In New York a savings bank may be formed by filing with the Superintendent of Banks a notice of intention to organize, signed by not less than nine nor more than thirty persons. The procedure as to publication of such notice is the same for a savings bank as for a state bank or trust company. The same also applies to the filing of an organization certificate, which specifically states: (1) the name by which the bank is to be known; (2) its proposed place of business; (3) the name, occupation, and post-office address of each incorporator; (4) the sum which each incorporator will contribute in cash to the guaranty fund; (5) a declaration that each incorporator will accept the liabilities and faithfully discharge the duties of a trustee.

When the Superintendent of Banks approves the organization certificate the corporate existence of the bank begins, and it may proceed with the necessary details to complete its organization; but it cannot transact business until the incorporators deposit, in cash, to the credit of the savings bank an initial guaranty fund amounting to not less than $5,000. The incorporators are required to enter into an agreement with the Superintendent of Banks as trustee for the depositors of the bank to make further contributions in cash if necessary to conduct the business. The agreement is secured by a surety bond and filed with the Superintendent. In addition to the guaranty fund the incorporators are required to deposit in the savings bank as an expense fund $5,000 in cash to pay the bank's operating expenses until such time as its earnings are sufficient to pay its way. The guaranty fund and the expense fund are repaid, pro rata, to the contributors or trustees whenever the guaranty fund is in excess of 5 per cent of the amount due depositors.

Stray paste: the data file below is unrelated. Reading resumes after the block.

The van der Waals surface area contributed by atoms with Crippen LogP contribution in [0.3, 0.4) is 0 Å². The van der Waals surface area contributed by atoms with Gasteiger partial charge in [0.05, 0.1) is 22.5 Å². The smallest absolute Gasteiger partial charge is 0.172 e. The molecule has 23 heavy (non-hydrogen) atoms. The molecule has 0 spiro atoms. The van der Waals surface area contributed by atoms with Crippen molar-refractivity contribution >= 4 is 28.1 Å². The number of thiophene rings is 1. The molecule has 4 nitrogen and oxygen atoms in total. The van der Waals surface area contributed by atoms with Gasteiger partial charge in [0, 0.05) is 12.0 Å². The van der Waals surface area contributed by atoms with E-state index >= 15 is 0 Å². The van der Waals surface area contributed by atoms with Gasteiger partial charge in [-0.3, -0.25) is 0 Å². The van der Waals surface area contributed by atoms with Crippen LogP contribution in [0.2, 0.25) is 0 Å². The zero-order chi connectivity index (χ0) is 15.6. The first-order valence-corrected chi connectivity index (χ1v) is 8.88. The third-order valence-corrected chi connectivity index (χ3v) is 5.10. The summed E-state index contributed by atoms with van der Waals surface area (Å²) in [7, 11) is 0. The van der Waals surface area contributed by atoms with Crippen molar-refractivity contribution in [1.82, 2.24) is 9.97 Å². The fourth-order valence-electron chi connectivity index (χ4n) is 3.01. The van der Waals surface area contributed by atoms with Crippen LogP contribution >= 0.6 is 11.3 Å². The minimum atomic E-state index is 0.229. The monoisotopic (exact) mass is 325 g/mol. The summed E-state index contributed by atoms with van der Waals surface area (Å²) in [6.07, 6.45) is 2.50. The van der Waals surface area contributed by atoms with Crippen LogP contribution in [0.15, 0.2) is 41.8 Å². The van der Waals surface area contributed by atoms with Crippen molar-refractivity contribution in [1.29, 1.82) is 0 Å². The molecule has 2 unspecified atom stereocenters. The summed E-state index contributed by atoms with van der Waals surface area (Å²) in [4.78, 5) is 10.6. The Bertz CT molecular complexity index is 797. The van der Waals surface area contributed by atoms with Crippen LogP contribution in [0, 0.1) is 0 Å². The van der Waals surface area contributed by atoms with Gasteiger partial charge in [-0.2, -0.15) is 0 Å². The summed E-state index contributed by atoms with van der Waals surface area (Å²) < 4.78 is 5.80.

Upon receipt of the organization certificate, the incorporators or board of trustees should organize; adopt by-laws, rules, and regulations; and file with the Superintendent of Banks the name, residence, and post-office address of each officer of the bank. The Superintendent then issues an authorization certificate permitting the bank to commence business.

The trustees are required to elect from their own number a president, two vice-presidents, and such other officers as are necessary to conduct business. Each officer upon notice of election is put under oath to administer the affairs of the bank honestly and diligently, and these oaths are subscribed to by the trustees and forwarded to the Superintendent of Banks. The persons named in the authorization certificate are the first trustees. They must be citizens of the United States; at least four-fifths of them must reside in the state, and not less than two-thirds of them in the county where the bank is located. No person is permitted to be a trustee of a savings bank if he falls under any of the following heads:

1. A person who is not a resident of the state (although in the case of New York City one-fifth of the trustees may reside in a state adjoining that city).

2. A person who has been adjudged a bankrupt, has taken advantage of the insolvency law, or has made a general assignment for the benefit of creditors.

3. A person who has not satisfied a judgment recovered against him for money outstanding for more than three months.

4. A person who is a trustee, officer, clerk, or employee in another savings bank.